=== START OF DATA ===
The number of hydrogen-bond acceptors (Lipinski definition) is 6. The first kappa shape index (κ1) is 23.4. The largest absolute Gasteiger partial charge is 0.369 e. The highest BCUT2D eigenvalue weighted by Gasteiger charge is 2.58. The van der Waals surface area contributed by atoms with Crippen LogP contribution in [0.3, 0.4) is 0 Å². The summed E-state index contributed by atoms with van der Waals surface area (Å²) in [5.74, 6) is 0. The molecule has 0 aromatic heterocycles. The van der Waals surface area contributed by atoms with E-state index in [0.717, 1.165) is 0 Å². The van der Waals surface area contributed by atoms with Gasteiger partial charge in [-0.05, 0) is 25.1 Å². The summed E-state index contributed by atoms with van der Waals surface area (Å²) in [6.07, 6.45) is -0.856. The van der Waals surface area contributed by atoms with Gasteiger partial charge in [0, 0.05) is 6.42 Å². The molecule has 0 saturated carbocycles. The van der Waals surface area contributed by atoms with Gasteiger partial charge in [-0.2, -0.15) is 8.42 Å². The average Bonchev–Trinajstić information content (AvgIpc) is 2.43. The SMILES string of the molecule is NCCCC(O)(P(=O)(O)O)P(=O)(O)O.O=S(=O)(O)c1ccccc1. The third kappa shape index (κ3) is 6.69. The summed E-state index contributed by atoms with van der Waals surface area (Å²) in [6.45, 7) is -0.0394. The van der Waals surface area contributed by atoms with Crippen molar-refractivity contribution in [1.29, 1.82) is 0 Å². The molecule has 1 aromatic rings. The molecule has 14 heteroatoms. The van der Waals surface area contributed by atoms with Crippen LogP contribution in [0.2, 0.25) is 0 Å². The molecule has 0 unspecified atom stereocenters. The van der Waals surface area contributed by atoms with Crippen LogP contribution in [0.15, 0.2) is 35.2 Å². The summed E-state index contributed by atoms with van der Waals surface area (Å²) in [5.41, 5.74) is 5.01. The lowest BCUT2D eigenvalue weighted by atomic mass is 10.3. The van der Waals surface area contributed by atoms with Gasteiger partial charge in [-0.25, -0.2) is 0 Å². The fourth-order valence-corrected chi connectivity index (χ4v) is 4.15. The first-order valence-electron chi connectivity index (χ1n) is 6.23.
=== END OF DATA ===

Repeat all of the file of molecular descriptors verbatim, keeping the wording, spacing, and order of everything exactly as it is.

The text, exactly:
The number of hydrogen-bond acceptors (Lipinski definition) is 6. The first kappa shape index (κ1) is 23.4. The largest absolute Gasteiger partial charge is 0.369 e. The highest BCUT2D eigenvalue weighted by Gasteiger charge is 2.58. The van der Waals surface area contributed by atoms with Crippen LogP contribution in [0.3, 0.4) is 0 Å². The summed E-state index contributed by atoms with van der Waals surface area (Å²) in [5.74, 6) is 0. The molecule has 0 aromatic heterocycles. The van der Waals surface area contributed by atoms with E-state index in [0.717, 1.165) is 0 Å². The van der Waals surface area contributed by atoms with Gasteiger partial charge in [-0.05, 0) is 25.1 Å². The summed E-state index contributed by atoms with van der Waals surface area (Å²) in [6.07, 6.45) is -0.856. The van der Waals surface area contributed by atoms with Gasteiger partial charge in [0, 0.05) is 6.42 Å². The molecule has 0 saturated carbocycles. The van der Waals surface area contributed by atoms with Gasteiger partial charge in [-0.2, -0.15) is 8.42 Å². The average Bonchev–Trinajstić information content (AvgIpc) is 2.43. The SMILES string of the molecule is NCCCC(O)(P(=O)(O)O)P(=O)(O)O.O=S(=O)(O)c1ccccc1. The third kappa shape index (κ3) is 6.69. The summed E-state index contributed by atoms with van der Waals surface area (Å²) in [6.45, 7) is -0.0394. The van der Waals surface area contributed by atoms with Crippen molar-refractivity contribution in [1.29, 1.82) is 0 Å². The molecule has 1 aromatic rings. The molecule has 14 heteroatoms. The van der Waals surface area contributed by atoms with Crippen LogP contribution in [0.2, 0.25) is 0 Å². The molecule has 0 unspecified atom stereocenters. The van der Waals surface area contributed by atoms with Crippen LogP contribution in [0.15, 0.2) is 35.2 Å². The summed E-state index contributed by atoms with van der Waals surface area (Å²) in [5.41, 5.74) is 5.01. The lowest BCUT2D eigenvalue weighted by atomic mass is 10.3. The van der Waals surface area contributed by atoms with Gasteiger partial charge in [-0.25, -0.2) is 0 Å². The fourth-order valence-corrected chi connectivity index (χ4v) is 4.15. The first-order valence-electron chi connectivity index (χ1n) is 6.23.